President Geingob supported freedom of speech and journalist safety: Aochamub


WINDHOEK: Former President Hage Geingob was a staunch believer in the rule of law, particularly in freedom of speech, media freedom, and the safety of journalists.

This is how the late president’s former press secretary, Albertus Aochamub, who is currently the Namibian Ambassador to France, remembered his former principal.

‘What was important was his belief in the rule of law. And press freedom for him was a human right. It is the first thing that the struggle for freedom was all about – the right to free expression,’ Aochamub told Nampa in an interview.

Aochamub, who became presidential spokesperson when President Geingob was first voted into office in 2015, said the late Head of State guaranteed the safety of journalists.

‘He would remind us every day that for as long as he is president and as long as he is able to influence the history of this country, no journalist or media practitioner will ever be touched for doing their work,’ he said.

The former director general of the Namibian Broadcasting Corpo
ration noted that Geingob’s commitment to openness was one of the reasons he enjoyed his role as press secretary.

‘Was my job as press secretary difficult? Actually to the contrary, it was made much easier because you had a principal who believed in the work that needed to be done to tell the Namibian story in its totality. Transparency, as you know, was another hallmark of his presidency. And by allowing media access to meetings that traditionally in many jurisdictions around the world are the preserve of the bureau principals only, that was his way of saying we are at the service of the nation, and the nation needs to hear the unedited version of the truth as it unfolds,’ Aochamub recalled.

He added that the former president always insisted that journalists write and report the facts as they are.

‘The second thing is on the editorial pages. There you can express an opinion because that is where you have the freedom to say ‘this is my interpretation’. So he didn’t have to agree; he knew that’s your opinio
n,’ Aochamub said.

However, according to Aochamub, Geingob did not take kindly to the media portraying Namibia in a negative light.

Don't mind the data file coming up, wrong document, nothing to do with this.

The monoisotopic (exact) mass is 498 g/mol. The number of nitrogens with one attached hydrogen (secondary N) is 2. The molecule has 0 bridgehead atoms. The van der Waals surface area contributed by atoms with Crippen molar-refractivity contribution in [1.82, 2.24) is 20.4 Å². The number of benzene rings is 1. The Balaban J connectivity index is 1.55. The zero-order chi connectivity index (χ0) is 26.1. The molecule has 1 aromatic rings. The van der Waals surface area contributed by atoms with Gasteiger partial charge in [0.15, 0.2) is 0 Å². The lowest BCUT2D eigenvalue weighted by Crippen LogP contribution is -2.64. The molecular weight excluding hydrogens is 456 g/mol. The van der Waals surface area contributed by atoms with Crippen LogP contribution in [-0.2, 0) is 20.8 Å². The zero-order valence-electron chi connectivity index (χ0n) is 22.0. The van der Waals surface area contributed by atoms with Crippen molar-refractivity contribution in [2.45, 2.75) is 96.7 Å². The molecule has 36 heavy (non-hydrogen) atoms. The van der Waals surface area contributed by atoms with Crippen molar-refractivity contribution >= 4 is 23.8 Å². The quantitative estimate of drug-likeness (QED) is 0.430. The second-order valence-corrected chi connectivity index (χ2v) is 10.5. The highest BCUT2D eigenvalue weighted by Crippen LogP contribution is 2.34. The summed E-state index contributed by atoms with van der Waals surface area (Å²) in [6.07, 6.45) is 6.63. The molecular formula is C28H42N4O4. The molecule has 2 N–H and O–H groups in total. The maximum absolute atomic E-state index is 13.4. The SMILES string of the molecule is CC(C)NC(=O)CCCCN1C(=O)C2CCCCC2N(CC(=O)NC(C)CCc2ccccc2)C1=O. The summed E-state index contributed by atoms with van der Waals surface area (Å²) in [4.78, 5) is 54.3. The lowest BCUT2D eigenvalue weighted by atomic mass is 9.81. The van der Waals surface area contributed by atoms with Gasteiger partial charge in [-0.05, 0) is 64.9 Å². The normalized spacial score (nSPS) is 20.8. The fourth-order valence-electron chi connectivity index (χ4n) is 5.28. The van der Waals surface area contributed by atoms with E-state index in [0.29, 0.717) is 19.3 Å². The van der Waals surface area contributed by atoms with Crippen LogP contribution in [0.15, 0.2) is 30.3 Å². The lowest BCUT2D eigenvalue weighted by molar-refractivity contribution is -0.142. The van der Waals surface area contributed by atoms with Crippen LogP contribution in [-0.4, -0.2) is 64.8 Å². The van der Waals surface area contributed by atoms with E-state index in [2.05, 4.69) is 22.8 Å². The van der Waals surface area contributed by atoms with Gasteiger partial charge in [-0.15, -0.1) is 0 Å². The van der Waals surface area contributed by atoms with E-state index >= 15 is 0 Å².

‘It was always how we project our country, because this is the only home we have. And if we don’t protect it at all costs, we will probably live to regret the day when we realise that we sold our soul to the devil, because we believe that, as an Afropessimist, you are doing justice to your career but at the expense of the country,’ he said.

Aochamub, who is also the Permanent Delegate of Namibia to UNESCO, recalled how President Geingob spent his mornings poring over newspapers and online news to stay up-to-date. He said the former Statesman was an early riser who was always ahead of them.

‘First in the morning, you will know that when the call comes, usually around 07h00, he will have gone through everything that has been published in the printed press, electronic media, and the discussion on social media. He spent an hour combing through reactions to the previous day’s even
ts.

‘And a lot of the discussion revolves around things that concern the citizens. So the first phone call will revolve around the usual question: ‘Did you see that?’. But you don’t know what it is, so you have to politely ask, ‘Which one?’ And then the discussion would start around the details of what was reported and how it was reported, either factually or incorrectly. And how he needed to explain more because it seems as if we have not been clear. That would have been the start and usually set the tone for the rest of the day,’ Aochamub recalled.

Aochamub has taken a leave from his diplomatic duties in Paris and is actively involved in the organisation of daily memorial services and the arrangements for the former Head of State’s burial on 25 February.

Source: The Namibia Press Agency

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